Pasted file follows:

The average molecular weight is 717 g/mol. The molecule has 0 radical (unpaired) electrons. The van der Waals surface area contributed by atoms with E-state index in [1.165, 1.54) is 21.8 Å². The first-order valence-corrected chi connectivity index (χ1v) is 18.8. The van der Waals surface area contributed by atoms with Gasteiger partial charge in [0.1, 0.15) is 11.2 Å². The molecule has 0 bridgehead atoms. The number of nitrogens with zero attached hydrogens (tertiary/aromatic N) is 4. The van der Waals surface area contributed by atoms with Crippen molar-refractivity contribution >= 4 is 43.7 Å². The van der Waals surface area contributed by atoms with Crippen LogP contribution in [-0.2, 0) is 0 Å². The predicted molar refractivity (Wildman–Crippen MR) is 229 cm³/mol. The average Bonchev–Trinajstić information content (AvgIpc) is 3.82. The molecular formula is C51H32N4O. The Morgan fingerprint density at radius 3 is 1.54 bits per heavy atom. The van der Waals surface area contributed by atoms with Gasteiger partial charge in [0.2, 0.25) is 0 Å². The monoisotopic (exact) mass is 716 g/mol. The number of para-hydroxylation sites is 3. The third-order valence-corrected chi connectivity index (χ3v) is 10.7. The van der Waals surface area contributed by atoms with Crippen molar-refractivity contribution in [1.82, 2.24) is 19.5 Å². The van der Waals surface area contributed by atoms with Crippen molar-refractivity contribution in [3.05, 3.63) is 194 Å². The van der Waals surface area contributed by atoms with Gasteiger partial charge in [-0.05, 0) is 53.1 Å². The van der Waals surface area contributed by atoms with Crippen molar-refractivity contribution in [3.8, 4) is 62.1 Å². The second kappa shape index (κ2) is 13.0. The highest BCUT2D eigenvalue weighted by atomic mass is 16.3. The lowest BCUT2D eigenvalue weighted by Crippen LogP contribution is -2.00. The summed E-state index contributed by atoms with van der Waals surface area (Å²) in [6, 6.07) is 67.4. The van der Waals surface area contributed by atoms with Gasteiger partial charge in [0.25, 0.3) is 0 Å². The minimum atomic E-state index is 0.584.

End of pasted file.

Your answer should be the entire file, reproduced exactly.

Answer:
The average molecular weight is 717 g/mol. The molecule has 0 radical (unpaired) electrons. The van der Waals surface area contributed by atoms with E-state index in [1.165, 1.54) is 21.8 Å². The first-order valence-corrected chi connectivity index (χ1v) is 18.8. The van der Waals surface area contributed by atoms with Gasteiger partial charge in [0.1, 0.15) is 11.2 Å². The molecule has 0 bridgehead atoms. The number of nitrogens with zero attached hydrogens (tertiary/aromatic N) is 4. The van der Waals surface area contributed by atoms with Crippen molar-refractivity contribution >= 4 is 43.7 Å². The van der Waals surface area contributed by atoms with Crippen LogP contribution in [-0.2, 0) is 0 Å². The predicted molar refractivity (Wildman–Crippen MR) is 229 cm³/mol. The average Bonchev–Trinajstić information content (AvgIpc) is 3.82. The molecular formula is C51H32N4O. The Morgan fingerprint density at radius 3 is 1.54 bits per heavy atom. The van der Waals surface area contributed by atoms with Gasteiger partial charge in [0.2, 0.25) is 0 Å². The monoisotopic (exact) mass is 716 g/mol. The number of para-hydroxylation sites is 3. The third-order valence-corrected chi connectivity index (χ3v) is 10.7. The van der Waals surface area contributed by atoms with Crippen molar-refractivity contribution in [1.82, 2.24) is 19.5 Å². The van der Waals surface area contributed by atoms with Crippen molar-refractivity contribution in [3.05, 3.63) is 194 Å². The van der Waals surface area contributed by atoms with Gasteiger partial charge in [-0.05, 0) is 53.1 Å². The van der Waals surface area contributed by atoms with Crippen molar-refractivity contribution in [3.8, 4) is 62.1 Å². The second kappa shape index (κ2) is 13.0. The highest BCUT2D eigenvalue weighted by atomic mass is 16.3. The lowest BCUT2D eigenvalue weighted by Crippen LogP contribution is -2.00. The summed E-state index contributed by atoms with van der Waals surface area (Å²) in [6, 6.07) is 67.4. The van der Waals surface area contributed by atoms with Gasteiger partial charge in [0.25, 0.3) is 0 Å². The minimum atomic E-state index is 0.584.